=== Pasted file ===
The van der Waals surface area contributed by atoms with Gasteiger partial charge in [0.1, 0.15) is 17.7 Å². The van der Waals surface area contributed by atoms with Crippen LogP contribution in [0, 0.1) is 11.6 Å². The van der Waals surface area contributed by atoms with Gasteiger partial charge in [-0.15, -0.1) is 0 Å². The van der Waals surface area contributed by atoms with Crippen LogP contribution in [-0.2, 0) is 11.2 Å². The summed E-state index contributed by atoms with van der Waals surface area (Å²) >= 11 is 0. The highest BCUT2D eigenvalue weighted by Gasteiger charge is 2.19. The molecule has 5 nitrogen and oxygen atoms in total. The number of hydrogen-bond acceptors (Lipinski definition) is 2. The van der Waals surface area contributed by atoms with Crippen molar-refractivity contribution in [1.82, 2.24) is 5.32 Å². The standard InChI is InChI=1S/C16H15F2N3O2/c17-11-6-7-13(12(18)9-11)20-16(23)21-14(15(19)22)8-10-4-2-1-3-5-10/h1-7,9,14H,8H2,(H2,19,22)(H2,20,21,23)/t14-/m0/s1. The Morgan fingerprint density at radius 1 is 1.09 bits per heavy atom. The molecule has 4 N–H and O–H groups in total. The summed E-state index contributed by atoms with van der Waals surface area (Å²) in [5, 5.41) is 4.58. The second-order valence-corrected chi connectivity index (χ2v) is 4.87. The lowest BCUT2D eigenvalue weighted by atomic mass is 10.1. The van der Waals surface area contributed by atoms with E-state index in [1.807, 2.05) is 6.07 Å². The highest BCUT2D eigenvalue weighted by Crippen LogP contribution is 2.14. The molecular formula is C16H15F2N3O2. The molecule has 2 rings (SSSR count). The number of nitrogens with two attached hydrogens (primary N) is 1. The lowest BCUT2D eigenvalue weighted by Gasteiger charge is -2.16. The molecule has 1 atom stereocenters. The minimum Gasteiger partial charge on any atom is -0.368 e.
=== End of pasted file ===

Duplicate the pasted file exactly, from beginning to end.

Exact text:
The van der Waals surface area contributed by atoms with Gasteiger partial charge in [0.1, 0.15) is 17.7 Å². The van der Waals surface area contributed by atoms with Crippen LogP contribution in [0, 0.1) is 11.6 Å². The van der Waals surface area contributed by atoms with Gasteiger partial charge in [-0.15, -0.1) is 0 Å². The van der Waals surface area contributed by atoms with Crippen LogP contribution in [-0.2, 0) is 11.2 Å². The summed E-state index contributed by atoms with van der Waals surface area (Å²) >= 11 is 0. The highest BCUT2D eigenvalue weighted by Gasteiger charge is 2.19. The molecule has 5 nitrogen and oxygen atoms in total. The number of hydrogen-bond acceptors (Lipinski definition) is 2. The van der Waals surface area contributed by atoms with Crippen molar-refractivity contribution in [1.82, 2.24) is 5.32 Å². The standard InChI is InChI=1S/C16H15F2N3O2/c17-11-6-7-13(12(18)9-11)20-16(23)21-14(15(19)22)8-10-4-2-1-3-5-10/h1-7,9,14H,8H2,(H2,19,22)(H2,20,21,23)/t14-/m0/s1. The Morgan fingerprint density at radius 1 is 1.09 bits per heavy atom. The molecule has 4 N–H and O–H groups in total. The summed E-state index contributed by atoms with van der Waals surface area (Å²) in [5, 5.41) is 4.58. The second-order valence-corrected chi connectivity index (χ2v) is 4.87. The lowest BCUT2D eigenvalue weighted by atomic mass is 10.1. The van der Waals surface area contributed by atoms with E-state index in [1.807, 2.05) is 6.07 Å². The highest BCUT2D eigenvalue weighted by Crippen LogP contribution is 2.14. The molecular formula is C16H15F2N3O2. The molecule has 2 rings (SSSR count). The number of nitrogens with two attached hydrogens (primary N) is 1. The lowest BCUT2D eigenvalue weighted by Gasteiger charge is -2.16. The molecule has 1 atom stereocenters. The minimum Gasteiger partial charge on any atom is -0.368 e.